The very photogenic Katya Lycheva became the Soviet peace prodigy a la Samantha Smith.  She “wrote” to Reagan, and traveled around the world as a young “goodwill ambassador”.  Katya, of course, was widely believed by her compatriots to be a KGB stooge.

Promotional picture of Katya Lycheva. In case you are wondering, no Soviet kids didn’t play with stuffed globes and doves. We had normal toys, meaning all boys were encouraged to engage in imagination play with plastic guns. What do you do with a globe and a dove, anyway? The bird is not even half as good as your average Teddy bear, and the globe is a poor cousin of a soccer ball

I had questions about Samantha Smith, and my dad explained that Americans generally don’t feel constrained about approaching their politicians, but that particular girl was probably encouraged by her parents.  The girl didn’t live to figure out that she was used.  Samantha Smith and her father died in a plane crash in 1986.  The Soviet press immediately declared that the tragedy was a result of foul play — it wasn’t.  Anyhow, I doubt Samantha Smith’s surviving mother would agree with my dad’s assessment.

Gosh, what do I know?  Girls certainly like to exchange notes, and some American girls particularly unself-conscious.  I certainly don’t see my children approaching world leaders any time soon, and I see it as a good thing.  Their scribbles are most likely to be ignored.  Should they be particularly unlucky, they can be used as stage props, as Obama did to the anti-gun kiddos a few days ago.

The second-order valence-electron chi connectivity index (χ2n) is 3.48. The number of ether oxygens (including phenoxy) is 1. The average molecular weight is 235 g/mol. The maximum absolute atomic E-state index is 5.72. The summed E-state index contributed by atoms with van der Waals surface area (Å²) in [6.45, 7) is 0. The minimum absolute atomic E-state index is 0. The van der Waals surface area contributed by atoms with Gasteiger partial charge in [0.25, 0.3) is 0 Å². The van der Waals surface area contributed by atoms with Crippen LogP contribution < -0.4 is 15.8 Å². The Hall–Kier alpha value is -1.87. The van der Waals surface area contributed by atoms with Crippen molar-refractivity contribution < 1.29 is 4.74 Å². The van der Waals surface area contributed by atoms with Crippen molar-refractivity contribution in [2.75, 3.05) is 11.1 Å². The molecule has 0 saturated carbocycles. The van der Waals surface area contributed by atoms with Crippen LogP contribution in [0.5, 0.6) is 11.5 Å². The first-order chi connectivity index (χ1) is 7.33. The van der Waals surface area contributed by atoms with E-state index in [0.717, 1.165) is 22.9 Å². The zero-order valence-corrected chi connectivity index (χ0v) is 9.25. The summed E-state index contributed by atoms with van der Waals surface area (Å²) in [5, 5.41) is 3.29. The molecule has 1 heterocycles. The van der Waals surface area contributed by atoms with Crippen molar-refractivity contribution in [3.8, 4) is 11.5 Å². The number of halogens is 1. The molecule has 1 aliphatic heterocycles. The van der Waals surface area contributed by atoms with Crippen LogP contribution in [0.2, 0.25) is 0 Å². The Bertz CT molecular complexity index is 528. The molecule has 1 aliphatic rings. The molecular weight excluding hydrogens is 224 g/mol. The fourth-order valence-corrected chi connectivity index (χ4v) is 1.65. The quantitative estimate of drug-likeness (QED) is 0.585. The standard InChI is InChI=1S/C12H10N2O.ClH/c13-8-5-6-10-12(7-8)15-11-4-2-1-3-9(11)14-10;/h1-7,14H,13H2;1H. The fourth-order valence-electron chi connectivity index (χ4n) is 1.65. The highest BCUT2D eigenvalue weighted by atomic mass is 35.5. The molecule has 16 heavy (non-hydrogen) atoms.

We all know that the kids were thrust in front of the cameras in order to mix up our cool logic with emotion — or, to spell out the particulars, to get the wingnuts to shut up already — how in the world are the correct-thinking individuals suppose to win an argument?  I doubt any of these kids would be hanging out with the ‘Bamster, should their parents not approve and encourage their epistolary habits.  “If you can’t stand the heat, stay out of the kitchen” is what we say about politics.  And yet it’s perfectly appropriate to drag kids into it.


June 21, 2011

Yelena Bonner, RIP

Filed under: Israel, politics, Russia — Tags: , , , — edge of the sandbox @ 2:34 pm

Yelena Bonner was Soviet human rights activist and wife of Nobel Price laureate Andrei Sakhorov.  She passed away last Sunday, June 19th.  Mainstream obituaries highlight her heroic opposition to Soviet brutality:

Bonner’s life revolved around the political struggles that characterized the Soviet Union in the 20th century. She joined forces with Sakharov in the early 1970’s.

Bonner was born in 1923 in Turkmenistan into a family of prominent Communist Party officials, according to a biography posted on Harvard University’s website. Her father was killed in Stalin’s purges during the “Great Terror” of the late 1930s, and her mother was interned in a gulag for 10 years.

Bonner was twice wounded during World War II while serving as a nurse for the Soviet military. She became a physician after the war.